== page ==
Wednesday, October 15, 2014

Five Tips for Marketing Your Masterpiece, Part Two by Meaghan Burnett

Last week author marketing representative Meaghan Burnett shared two of the five tips she has for writers wanting to market their books through social media. -- Sandy 

Meaghan: What platforms should you be using?

Tip #3-Author Central: Did you know you should always set up your Author Central Account on Amazon? Author Central is set up to be its own sort of social media integration. You can connect your blog, your Twitter, and more. You can set up your events such as book signings and interviews on Amazon for people who are interested in your book. Amazon Central can also give you limited statistics from Neilsen Bookscan. While it doesn’t cover all areas of your sales, it can give you some insight to your numbers before you get your royalty check. The link to open an Amazon Central account is

#4- Goodreads: Goodreads is a fast-growing book review platform and media site. With its still somewhat recent purchase by Amazon, there is word of an up and coming site rework. Some new features have been added recently including an “Ask the author spot” for authors to interact with their readers directly. Goodreads is one of the least-used sites that can have direct impact on your sales. The giveaways typically help your numbers greatly as they invite people to read your description to sign up for free print books. While you only give away whatever number you specify, the increased traffic reading about your work gives you the option to expand your reach. Also, the author profile in Goodreads offers you another outlet to share your blog/website and build a stronger following. You can link your blog to Goodreads for people to be able to read excerpts and then they are taken to your site to read the full blog. As author traffic on your blog or website is always a great thing. Goodreads is ONLY for readers. This makes it one of the best sites for getting word out about your book. You can learn how to open an author profile and load your book on Goodreads at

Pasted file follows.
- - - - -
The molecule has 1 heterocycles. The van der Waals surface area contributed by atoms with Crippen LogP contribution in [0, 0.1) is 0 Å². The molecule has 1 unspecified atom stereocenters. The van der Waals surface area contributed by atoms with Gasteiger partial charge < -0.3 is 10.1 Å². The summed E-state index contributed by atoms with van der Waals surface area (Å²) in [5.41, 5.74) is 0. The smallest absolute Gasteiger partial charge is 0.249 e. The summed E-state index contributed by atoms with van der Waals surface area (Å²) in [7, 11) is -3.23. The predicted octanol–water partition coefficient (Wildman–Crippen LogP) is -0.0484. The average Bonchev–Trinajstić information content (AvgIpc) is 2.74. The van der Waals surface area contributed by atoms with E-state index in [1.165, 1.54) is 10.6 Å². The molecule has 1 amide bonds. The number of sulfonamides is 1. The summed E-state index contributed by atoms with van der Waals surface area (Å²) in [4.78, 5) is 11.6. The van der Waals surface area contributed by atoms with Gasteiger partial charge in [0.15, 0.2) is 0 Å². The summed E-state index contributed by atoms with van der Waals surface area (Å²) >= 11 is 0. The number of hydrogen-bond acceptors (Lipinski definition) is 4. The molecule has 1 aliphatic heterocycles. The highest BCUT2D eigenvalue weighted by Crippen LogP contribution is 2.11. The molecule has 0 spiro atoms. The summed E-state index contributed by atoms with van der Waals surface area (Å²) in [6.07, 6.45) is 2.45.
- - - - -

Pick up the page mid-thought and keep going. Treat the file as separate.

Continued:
#5- Facebook: Dynamic ad placement with targeting. Many of you have probably seen Facebook ads. You likely have clicked on a sponsored story to read it without realizing it was a paid ad. Perhaps you tried Facebook ads but didn’t think you got your money’s worth. Let me ask you this: Did you direct your ad to your target demographic? If your market is women 30-50 with a Christian base, did you direct the add to only target women of this age with interests of Christianity and reading? Is your book a niche book? These targeted ads help you to save money by only soliciting the audience you need to reach. The goal isn’t to covert people, it is to sell your book to the people who are looking for something like what you have. Facebook is one of the best platforms for this. You don’t need to spend tons to get results, but here are some tips:
  • Make sure you use the advanced options tab.
  • Set a start and an end date. Check it 2x. (Many an author has been duped into spending more than they wished this way . . . and Facebook doesn’t usually refund them.)
  • Set your target parameters.
  • Set a fixed budget. $5-7 dollars a day is more than sufficient for a week run.
  • The right column ad is generally a wasted option. Stick with the sponsored stories option and make sure your content is good.
  • Don’t use the word Facebook in your ad or they will decline it.

Now that you have some new tips you haven’t tried yet in your marketing, I hope you enjoy the results. Remember that you can be your best advocate in this process and the stronger your media platforms, the more appealing your book can be to publishers. A strong social media platform can help you turn the tide between a successful launch and a dud. 

Have you run Facebook ads? Any success? What about Goodreads? Are you there? Do you have an Author Central page on Amazon?


Meaghan Burnett is an entrepreneur who started managing her family’s three businesses when she was eighteen and found she had a knack for developing new business strategies that helped make the businesses successful. She then expanded her horizons and started working for the largest international airline in the world. Meaghan started her own freelance consulting business in December of 2012 and has worked with clients from all over the country. To pursue her passion for literature, Meaghan began working with Lighthouse Publishing of the Carolinas in 2013. She began in design, but turned her focus and efforts exclusively to marketing in order to help authors build their brands, make their marks on history, and be successful. Meaghan lives in Syracuse, NY with her family and can be contacted at or on her website at